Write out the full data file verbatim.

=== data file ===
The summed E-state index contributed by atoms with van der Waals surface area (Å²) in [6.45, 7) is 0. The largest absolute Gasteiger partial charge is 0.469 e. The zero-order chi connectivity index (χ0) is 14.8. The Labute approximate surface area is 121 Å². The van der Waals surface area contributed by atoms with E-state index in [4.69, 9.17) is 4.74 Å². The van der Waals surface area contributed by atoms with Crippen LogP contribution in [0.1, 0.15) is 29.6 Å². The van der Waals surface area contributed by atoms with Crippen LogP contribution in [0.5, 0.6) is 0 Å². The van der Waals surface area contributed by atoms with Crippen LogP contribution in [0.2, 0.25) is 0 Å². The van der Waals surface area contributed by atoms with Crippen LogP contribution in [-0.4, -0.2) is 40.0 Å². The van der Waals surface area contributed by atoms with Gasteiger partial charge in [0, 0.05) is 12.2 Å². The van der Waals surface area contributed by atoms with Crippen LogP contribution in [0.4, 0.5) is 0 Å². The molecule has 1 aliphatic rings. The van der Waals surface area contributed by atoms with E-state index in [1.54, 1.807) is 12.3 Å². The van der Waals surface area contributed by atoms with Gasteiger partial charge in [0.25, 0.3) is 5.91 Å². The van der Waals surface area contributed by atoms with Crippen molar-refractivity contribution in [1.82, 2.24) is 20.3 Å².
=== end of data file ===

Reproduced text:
The summed E-state index contributed by atoms with van der Waals surface area (Å²) in [6.45, 7) is 0. The largest absolute Gasteiger partial charge is 0.469 e. The zero-order chi connectivity index (χ0) is 14.8. The Labute approximate surface area is 121 Å². The van der Waals surface area contributed by atoms with E-state index in [4.69, 9.17) is 4.74 Å². The van der Waals surface area contributed by atoms with Crippen LogP contribution in [0.1, 0.15) is 29.6 Å². The van der Waals surface area contributed by atoms with Crippen LogP contribution in [0.5, 0.6) is 0 Å². The van der Waals surface area contributed by atoms with Crippen LogP contribution in [0.2, 0.25) is 0 Å². The van der Waals surface area contributed by atoms with Crippen LogP contribution in [-0.4, -0.2) is 40.0 Å². The van der Waals surface area contributed by atoms with Gasteiger partial charge in [0, 0.05) is 12.2 Å². The van der Waals surface area contributed by atoms with Crippen LogP contribution in [0.4, 0.5) is 0 Å². The molecule has 1 aliphatic rings. The van der Waals surface area contributed by atoms with E-state index in [1.54, 1.807) is 12.3 Å². The van der Waals surface area contributed by atoms with Gasteiger partial charge in [0.25, 0.3) is 5.91 Å². The van der Waals surface area contributed by atoms with Crippen molar-refractivity contribution in [1.82, 2.24) is 20.3 Å².